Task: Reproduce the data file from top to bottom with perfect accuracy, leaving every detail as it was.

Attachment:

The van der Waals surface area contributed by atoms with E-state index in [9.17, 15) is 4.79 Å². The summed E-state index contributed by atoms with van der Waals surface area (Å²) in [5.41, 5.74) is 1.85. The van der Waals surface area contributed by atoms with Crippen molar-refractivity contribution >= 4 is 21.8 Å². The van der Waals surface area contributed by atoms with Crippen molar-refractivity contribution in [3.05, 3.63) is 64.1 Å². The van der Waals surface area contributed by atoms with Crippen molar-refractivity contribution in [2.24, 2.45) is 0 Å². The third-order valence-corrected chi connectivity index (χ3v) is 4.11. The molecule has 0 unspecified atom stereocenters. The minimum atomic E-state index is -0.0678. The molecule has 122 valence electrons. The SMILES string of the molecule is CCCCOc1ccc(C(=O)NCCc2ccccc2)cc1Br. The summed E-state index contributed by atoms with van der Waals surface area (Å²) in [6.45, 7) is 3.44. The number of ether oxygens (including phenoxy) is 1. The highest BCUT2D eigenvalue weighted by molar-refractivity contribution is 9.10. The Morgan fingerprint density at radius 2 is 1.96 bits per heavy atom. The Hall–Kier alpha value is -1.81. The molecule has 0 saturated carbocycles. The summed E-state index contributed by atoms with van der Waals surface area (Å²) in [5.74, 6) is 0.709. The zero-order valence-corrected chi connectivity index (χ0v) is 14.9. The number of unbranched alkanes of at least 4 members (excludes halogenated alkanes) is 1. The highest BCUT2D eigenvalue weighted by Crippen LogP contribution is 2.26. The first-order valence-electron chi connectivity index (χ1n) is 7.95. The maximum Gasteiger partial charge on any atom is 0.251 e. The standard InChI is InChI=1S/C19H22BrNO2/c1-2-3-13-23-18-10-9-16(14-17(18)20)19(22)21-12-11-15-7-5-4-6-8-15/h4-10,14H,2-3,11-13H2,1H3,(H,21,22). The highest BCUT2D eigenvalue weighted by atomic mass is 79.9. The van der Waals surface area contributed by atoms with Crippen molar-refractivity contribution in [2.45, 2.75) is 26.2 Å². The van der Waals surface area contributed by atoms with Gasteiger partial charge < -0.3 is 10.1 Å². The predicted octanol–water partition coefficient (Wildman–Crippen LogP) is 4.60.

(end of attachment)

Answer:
The van der Waals surface area contributed by atoms with E-state index in [9.17, 15) is 4.79 Å². The summed E-state index contributed by atoms with van der Waals surface area (Å²) in [5.41, 5.74) is 1.85. The van der Waals surface area contributed by atoms with Crippen molar-refractivity contribution >= 4 is 21.8 Å². The van der Waals surface area contributed by atoms with Crippen molar-refractivity contribution in [3.05, 3.63) is 64.1 Å². The van der Waals surface area contributed by atoms with Crippen molar-refractivity contribution in [2.24, 2.45) is 0 Å². The third-order valence-corrected chi connectivity index (χ3v) is 4.11. The molecule has 0 unspecified atom stereocenters. The minimum atomic E-state index is -0.0678. The molecule has 122 valence electrons. The SMILES string of the molecule is CCCCOc1ccc(C(=O)NCCc2ccccc2)cc1Br. The summed E-state index contributed by atoms with van der Waals surface area (Å²) in [6.45, 7) is 3.44. The number of ether oxygens (including phenoxy) is 1. The highest BCUT2D eigenvalue weighted by molar-refractivity contribution is 9.10. The Morgan fingerprint density at radius 2 is 1.96 bits per heavy atom. The Hall–Kier alpha value is -1.81. The molecule has 0 saturated carbocycles. The summed E-state index contributed by atoms with van der Waals surface area (Å²) in [5.74, 6) is 0.709. The zero-order valence-corrected chi connectivity index (χ0v) is 14.9. The number of unbranched alkanes of at least 4 members (excludes halogenated alkanes) is 1. The highest BCUT2D eigenvalue weighted by Crippen LogP contribution is 2.26. The first-order valence-electron chi connectivity index (χ1n) is 7.95. The maximum Gasteiger partial charge on any atom is 0.251 e. The standard InChI is InChI=1S/C19H22BrNO2/c1-2-3-13-23-18-10-9-16(14-17(18)20)19(22)21-12-11-15-7-5-4-6-8-15/h4-10,14H,2-3,11-13H2,1H3,(H,21,22). The highest BCUT2D eigenvalue weighted by atomic mass is 79.9. The van der Waals surface area contributed by atoms with Crippen molar-refractivity contribution in [2.45, 2.75) is 26.2 Å². The van der Waals surface area contributed by atoms with Gasteiger partial charge < -0.3 is 10.1 Å². The predicted octanol–water partition coefficient (Wildman–Crippen LogP) is 4.60.